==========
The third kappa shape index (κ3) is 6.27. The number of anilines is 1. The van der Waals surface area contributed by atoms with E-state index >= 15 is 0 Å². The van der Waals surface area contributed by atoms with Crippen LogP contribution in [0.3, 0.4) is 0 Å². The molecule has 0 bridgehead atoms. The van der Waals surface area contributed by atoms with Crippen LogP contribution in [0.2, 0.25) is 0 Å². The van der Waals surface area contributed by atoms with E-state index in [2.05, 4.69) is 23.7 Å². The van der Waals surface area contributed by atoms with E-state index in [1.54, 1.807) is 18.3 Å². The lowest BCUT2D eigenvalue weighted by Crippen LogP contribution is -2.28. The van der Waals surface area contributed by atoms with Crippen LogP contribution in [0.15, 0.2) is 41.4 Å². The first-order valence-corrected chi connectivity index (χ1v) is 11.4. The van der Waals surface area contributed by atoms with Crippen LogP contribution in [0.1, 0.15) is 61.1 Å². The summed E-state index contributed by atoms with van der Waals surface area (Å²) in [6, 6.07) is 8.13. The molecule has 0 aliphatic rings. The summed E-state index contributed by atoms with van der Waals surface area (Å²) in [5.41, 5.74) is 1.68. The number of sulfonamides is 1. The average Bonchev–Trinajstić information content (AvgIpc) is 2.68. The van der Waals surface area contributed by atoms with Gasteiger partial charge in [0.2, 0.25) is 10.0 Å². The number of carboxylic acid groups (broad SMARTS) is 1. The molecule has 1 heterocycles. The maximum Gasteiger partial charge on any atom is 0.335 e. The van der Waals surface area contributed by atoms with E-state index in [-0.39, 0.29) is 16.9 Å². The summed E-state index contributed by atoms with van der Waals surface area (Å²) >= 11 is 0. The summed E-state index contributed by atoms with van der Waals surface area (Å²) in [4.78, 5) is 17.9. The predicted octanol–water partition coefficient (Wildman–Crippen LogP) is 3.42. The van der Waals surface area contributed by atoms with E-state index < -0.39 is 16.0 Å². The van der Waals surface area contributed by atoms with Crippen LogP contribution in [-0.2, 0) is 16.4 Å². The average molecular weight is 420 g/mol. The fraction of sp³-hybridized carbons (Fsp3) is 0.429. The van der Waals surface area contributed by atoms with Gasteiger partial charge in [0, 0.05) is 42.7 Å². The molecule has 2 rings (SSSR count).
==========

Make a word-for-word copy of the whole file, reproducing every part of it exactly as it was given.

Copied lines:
The third kappa shape index (κ3) is 6.27. The number of anilines is 1. The van der Waals surface area contributed by atoms with E-state index >= 15 is 0 Å². The van der Waals surface area contributed by atoms with Crippen LogP contribution in [0.3, 0.4) is 0 Å². The molecule has 0 bridgehead atoms. The van der Waals surface area contributed by atoms with Crippen LogP contribution in [0.2, 0.25) is 0 Å². The van der Waals surface area contributed by atoms with E-state index in [2.05, 4.69) is 23.7 Å². The van der Waals surface area contributed by atoms with E-state index in [1.54, 1.807) is 18.3 Å². The lowest BCUT2D eigenvalue weighted by Crippen LogP contribution is -2.28. The van der Waals surface area contributed by atoms with Crippen LogP contribution in [0.15, 0.2) is 41.4 Å². The first-order valence-corrected chi connectivity index (χ1v) is 11.4. The van der Waals surface area contributed by atoms with Crippen LogP contribution in [0.1, 0.15) is 61.1 Å². The summed E-state index contributed by atoms with van der Waals surface area (Å²) in [6, 6.07) is 8.13. The molecule has 0 aliphatic rings. The summed E-state index contributed by atoms with van der Waals surface area (Å²) in [5.41, 5.74) is 1.68. The number of sulfonamides is 1. The average Bonchev–Trinajstić information content (AvgIpc) is 2.68. The van der Waals surface area contributed by atoms with Gasteiger partial charge in [0.2, 0.25) is 10.0 Å². The number of carboxylic acid groups (broad SMARTS) is 1. The molecule has 1 heterocycles. The maximum Gasteiger partial charge on any atom is 0.335 e. The van der Waals surface area contributed by atoms with E-state index in [-0.39, 0.29) is 16.9 Å². The summed E-state index contributed by atoms with van der Waals surface area (Å²) >= 11 is 0. The summed E-state index contributed by atoms with van der Waals surface area (Å²) in [4.78, 5) is 17.9. The predicted octanol–water partition coefficient (Wildman–Crippen LogP) is 3.42. The van der Waals surface area contributed by atoms with E-state index < -0.39 is 16.0 Å². The van der Waals surface area contributed by atoms with Crippen LogP contribution in [-0.2, 0) is 16.4 Å². The average molecular weight is 420 g/mol. The fraction of sp³-hybridized carbons (Fsp3) is 0.429. The van der Waals surface area contributed by atoms with Gasteiger partial charge in [0, 0.05) is 42.7 Å². The molecule has 2 rings (SSSR count).